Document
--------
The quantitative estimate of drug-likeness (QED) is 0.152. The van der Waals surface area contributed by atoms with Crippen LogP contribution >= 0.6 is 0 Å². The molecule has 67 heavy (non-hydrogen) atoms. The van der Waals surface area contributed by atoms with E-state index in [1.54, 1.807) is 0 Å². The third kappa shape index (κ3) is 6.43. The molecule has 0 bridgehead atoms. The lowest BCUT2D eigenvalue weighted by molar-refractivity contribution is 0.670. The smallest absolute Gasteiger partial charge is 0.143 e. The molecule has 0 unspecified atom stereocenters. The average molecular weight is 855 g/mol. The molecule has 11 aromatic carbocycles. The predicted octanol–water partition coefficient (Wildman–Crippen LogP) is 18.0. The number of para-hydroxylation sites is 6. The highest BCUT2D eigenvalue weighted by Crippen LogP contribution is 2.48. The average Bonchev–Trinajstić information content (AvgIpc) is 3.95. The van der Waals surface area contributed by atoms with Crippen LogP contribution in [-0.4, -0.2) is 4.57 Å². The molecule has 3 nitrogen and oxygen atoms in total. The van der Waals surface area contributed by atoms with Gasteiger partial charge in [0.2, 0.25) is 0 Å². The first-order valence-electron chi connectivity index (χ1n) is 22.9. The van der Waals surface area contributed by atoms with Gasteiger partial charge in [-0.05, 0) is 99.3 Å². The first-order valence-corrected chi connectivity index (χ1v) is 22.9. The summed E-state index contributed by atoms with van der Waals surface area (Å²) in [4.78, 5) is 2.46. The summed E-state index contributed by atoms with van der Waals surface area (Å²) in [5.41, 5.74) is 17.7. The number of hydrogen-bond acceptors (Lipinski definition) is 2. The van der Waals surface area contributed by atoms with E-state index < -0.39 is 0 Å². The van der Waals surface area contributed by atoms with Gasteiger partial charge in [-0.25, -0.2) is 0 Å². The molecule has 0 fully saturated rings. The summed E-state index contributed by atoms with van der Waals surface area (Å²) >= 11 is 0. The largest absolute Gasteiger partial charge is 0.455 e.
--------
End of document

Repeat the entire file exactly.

The quantitative estimate of drug-likeness (QED) is 0.152. The van der Waals surface area contributed by atoms with Crippen LogP contribution >= 0.6 is 0 Å². The molecule has 67 heavy (non-hydrogen) atoms. The van der Waals surface area contributed by atoms with E-state index in [1.54, 1.807) is 0 Å². The third kappa shape index (κ3) is 6.43. The molecule has 0 bridgehead atoms. The lowest BCUT2D eigenvalue weighted by molar-refractivity contribution is 0.670. The smallest absolute Gasteiger partial charge is 0.143 e. The molecule has 0 unspecified atom stereocenters. The average molecular weight is 855 g/mol. The molecule has 11 aromatic carbocycles. The predicted octanol–water partition coefficient (Wildman–Crippen LogP) is 18.0. The number of para-hydroxylation sites is 6. The highest BCUT2D eigenvalue weighted by Crippen LogP contribution is 2.48. The average Bonchev–Trinajstić information content (AvgIpc) is 3.95. The van der Waals surface area contributed by atoms with Crippen LogP contribution in [-0.4, -0.2) is 4.57 Å². The molecule has 3 nitrogen and oxygen atoms in total. The van der Waals surface area contributed by atoms with Gasteiger partial charge in [0.2, 0.25) is 0 Å². The first-order valence-electron chi connectivity index (χ1n) is 22.9. The van der Waals surface area contributed by atoms with Gasteiger partial charge in [-0.05, 0) is 99.3 Å². The first-order valence-corrected chi connectivity index (χ1v) is 22.9. The summed E-state index contributed by atoms with van der Waals surface area (Å²) in [4.78, 5) is 2.46. The summed E-state index contributed by atoms with van der Waals surface area (Å²) in [5.41, 5.74) is 17.7. The number of hydrogen-bond acceptors (Lipinski definition) is 2. The van der Waals surface area contributed by atoms with E-state index < -0.39 is 0 Å². The van der Waals surface area contributed by atoms with Gasteiger partial charge in [-0.25, -0.2) is 0 Å². The molecule has 0 fully saturated rings. The summed E-state index contributed by atoms with van der Waals surface area (Å²) >= 11 is 0. The largest absolute Gasteiger partial charge is 0.455 e.